Binding Collection To ListView Control In UWP

Introduction

List is a common and basic construct of many apps. For example, Contacts app in your smartphone. In this article I will show how you can make list of your own template in UWP and bind it to a collection of items you want to display. Just follow the simple steps below.

Content

  1. Creating A project
  2. Creating Model class
  3. Adding List control to Page
  4. Adding DataTemplate to List
  5. Map Properties of Model class to DataTemplate
  6. Creating ObserveableCollection (List) of item to bind to UI
  7. Bind ObserveableCollection to List control
Step 1: Open Visual studio and create a new Windows Universal project. Name it 'ListBinding' or whatever you want. VS automatically added MainPage.xaml to your project double click to view it.

Step 2: Add Model Class

As Class is like a blue print. It has some properties and we can make as many objects from it which have different values for those properties. In case of List same phenomena exist. List is made of items and each item have some template (e.g an image and text next to it). So we make a class (say it as model) whose object will bind to one item of list.

Add new Class 'Car' in the project and add the following properties to it,
  1. public string Brand { getset; }  
  2. public string Model { getset; }  
  3. public string Color { getset; }  
code

Step 3: 
Double click MainPage.xaml and add the following code to it.
  1. <ListView x:Name="MyList">    
  2. </ListView>   
Step 4: 
Now add code between ListView tag.
  1. <ListView.ItemTemplate>  
  2.     <DataTemplate> </DataTemplate>  
  3. </ListView.ItemTemplate>  
<ListView.ItemTemplate> is telling we are adding template to ListView and </DataTemplate> telling here's the template.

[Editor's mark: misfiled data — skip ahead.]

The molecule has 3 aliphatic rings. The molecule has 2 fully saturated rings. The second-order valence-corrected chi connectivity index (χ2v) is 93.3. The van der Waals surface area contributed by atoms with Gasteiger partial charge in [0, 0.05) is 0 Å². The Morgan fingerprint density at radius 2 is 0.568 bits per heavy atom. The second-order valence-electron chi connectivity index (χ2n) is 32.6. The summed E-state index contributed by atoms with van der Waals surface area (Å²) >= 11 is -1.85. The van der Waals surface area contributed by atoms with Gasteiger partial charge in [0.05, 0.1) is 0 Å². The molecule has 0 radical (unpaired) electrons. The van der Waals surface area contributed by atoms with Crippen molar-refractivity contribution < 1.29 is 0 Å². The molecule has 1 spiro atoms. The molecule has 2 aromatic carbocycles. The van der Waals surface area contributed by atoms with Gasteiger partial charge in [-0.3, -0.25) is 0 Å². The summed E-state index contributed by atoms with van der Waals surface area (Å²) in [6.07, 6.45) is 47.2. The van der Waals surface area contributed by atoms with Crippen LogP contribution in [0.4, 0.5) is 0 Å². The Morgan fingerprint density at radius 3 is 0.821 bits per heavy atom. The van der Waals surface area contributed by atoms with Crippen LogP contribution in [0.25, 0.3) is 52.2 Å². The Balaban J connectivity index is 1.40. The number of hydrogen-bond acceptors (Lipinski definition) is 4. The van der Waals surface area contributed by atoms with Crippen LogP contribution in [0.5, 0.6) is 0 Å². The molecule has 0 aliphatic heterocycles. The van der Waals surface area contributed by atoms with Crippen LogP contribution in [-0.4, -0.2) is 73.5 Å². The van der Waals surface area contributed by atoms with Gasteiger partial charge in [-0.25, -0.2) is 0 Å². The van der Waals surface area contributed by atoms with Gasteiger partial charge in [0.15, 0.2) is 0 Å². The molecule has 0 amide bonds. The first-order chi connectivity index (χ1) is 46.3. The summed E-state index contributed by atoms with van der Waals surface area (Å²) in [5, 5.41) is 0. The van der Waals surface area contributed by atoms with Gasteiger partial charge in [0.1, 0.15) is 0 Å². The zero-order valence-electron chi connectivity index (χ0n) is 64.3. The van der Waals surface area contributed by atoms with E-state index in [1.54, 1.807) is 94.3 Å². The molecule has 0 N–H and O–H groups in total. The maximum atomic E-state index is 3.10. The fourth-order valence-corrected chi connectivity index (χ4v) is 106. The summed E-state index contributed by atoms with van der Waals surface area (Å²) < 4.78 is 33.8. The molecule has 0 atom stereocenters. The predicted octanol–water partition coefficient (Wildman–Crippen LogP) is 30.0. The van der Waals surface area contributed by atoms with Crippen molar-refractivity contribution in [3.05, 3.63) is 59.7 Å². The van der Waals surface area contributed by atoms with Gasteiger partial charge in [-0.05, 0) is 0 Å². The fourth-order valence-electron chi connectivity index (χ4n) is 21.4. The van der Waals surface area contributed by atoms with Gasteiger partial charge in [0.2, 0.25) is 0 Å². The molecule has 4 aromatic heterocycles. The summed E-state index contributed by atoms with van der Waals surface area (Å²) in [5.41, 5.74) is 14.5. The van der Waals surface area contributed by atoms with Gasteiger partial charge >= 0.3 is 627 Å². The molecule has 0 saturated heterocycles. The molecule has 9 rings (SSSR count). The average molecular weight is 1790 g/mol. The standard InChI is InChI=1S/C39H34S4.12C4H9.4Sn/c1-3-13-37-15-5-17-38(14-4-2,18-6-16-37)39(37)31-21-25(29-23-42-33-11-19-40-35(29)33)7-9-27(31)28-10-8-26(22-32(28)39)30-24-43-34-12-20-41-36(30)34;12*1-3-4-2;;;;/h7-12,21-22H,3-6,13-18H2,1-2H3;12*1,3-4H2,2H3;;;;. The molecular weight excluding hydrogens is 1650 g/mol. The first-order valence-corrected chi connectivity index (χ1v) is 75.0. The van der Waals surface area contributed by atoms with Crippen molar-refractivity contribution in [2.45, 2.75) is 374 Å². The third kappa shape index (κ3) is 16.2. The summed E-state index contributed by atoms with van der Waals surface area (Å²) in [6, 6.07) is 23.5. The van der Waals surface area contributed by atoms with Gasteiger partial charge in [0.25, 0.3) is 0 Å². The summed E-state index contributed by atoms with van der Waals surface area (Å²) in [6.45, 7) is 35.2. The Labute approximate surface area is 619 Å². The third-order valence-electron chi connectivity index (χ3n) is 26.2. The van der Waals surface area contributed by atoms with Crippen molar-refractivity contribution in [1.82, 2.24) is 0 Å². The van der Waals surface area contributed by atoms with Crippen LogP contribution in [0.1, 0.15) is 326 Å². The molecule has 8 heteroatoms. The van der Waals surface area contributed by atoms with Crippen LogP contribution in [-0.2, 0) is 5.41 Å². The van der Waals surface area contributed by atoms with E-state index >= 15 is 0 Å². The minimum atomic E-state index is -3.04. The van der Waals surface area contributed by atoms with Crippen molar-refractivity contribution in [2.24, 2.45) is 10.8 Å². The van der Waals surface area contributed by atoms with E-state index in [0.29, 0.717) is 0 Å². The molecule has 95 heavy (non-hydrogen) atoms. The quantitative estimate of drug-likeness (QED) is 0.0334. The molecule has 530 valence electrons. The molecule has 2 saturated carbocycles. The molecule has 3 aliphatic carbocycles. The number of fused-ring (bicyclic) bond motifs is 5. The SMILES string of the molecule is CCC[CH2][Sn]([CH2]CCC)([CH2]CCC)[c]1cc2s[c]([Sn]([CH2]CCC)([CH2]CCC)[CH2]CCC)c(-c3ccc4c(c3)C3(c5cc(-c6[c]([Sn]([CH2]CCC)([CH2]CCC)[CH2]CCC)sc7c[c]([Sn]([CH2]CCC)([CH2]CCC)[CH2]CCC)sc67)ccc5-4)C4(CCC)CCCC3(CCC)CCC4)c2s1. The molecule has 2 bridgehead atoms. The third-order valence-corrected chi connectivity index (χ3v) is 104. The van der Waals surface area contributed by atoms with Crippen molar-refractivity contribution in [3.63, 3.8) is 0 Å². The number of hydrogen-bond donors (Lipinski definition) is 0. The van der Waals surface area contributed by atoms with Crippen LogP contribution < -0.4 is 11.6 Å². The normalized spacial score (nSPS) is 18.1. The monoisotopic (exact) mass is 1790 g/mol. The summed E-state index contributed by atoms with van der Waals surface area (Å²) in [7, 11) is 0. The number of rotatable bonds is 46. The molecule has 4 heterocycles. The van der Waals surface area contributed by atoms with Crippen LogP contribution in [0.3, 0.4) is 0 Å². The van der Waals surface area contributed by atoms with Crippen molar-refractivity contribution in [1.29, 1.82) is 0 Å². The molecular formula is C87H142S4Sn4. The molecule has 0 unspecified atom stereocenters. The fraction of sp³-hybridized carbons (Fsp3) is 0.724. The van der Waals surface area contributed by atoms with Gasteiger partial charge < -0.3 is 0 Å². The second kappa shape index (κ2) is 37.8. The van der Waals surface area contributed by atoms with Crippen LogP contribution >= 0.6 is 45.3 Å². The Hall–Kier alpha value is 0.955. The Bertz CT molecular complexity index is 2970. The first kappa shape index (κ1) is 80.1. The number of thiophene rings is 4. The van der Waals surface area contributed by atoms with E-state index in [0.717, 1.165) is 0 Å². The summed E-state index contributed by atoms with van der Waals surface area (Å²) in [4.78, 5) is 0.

Step 5: 
Now we will tell where to display properties of Car. Add code to <DataTemplate>.
  1. <Grid>  
  2.     <TextBlock Text="{Binding Brand}"></TextBlock>  
  3.     <TextBlock Text="{Binding Model}"></TextBlock>  
  4.     <TextBlock Text="{Binding Color}"></TextBlock>  
  5. </Grid>  
You could have any number of properties of model and controls and bind them the way you want.
 
Till now what we have done? We added a ListView to display list of items and then added DataTemplate to it. <DataTemplate> can contain only one item so we added a Grid container and added code to it. Inside Grid we defined three text blocks for our three properties of Car class. Bind it to properties of our Model (Car). Make sure name after Binding is the same as property of class to which you want to bind that TextBlock.
 
MainPage.xaml will look like the following,

xml Code
Step 6: Now we should have some data list to show. Expand MainPage.xaml and double click MainPage.xaml.cs file. Add the following code. (Add using System.Collections.ObjectModel; namespace as well to use ObersvableCollection Class. You could use List<T> as well but ObservableCollection notify the ListView when values of its objects are changed).
  1. ObservableCollection<Car> dataList = new ObservableCollection<Car>();  
  2. Car c1 = new Car() { Brand = "Ferrari", Model = " Lamborghinis", Color = "Red" };  
  3. Car c2 = new Car() { Brand = "Honda", Model = "GLI", Color = "Black" };  
  4. Car c3 = new Car() { Brand = "Porsche", Model = "968 snowplow", Color = "White" };  
  5. dataList.Add(c1);  
  6. dataList.Add(c2);  
  7. dataList.Add(c3);  
  8. MyList.ItemsSource = dataList;  
Note: I am using temporary data objects for 3 cars here but these could be any objects got from database or other data sources. It will look like:

main page
Run the project by clicking local machine (windows 10) and you will see overlapped text, why? Because inside Grid we just declared three TextBlocks. We didn't set their layout, now just enclose them with <StackPanel> like the following,
  1. <StackPanel>  
  2.     <TextBlock Text="{Binding Brand}"></TextBlock>  
  3.     <TextBlock Text="{Binding Model}"></TextBlock>  
  4.     <TextBlock Text="{Binding Color}"></TextBlock>  
  5. </StackPanel>  
Now run again to see the following,

run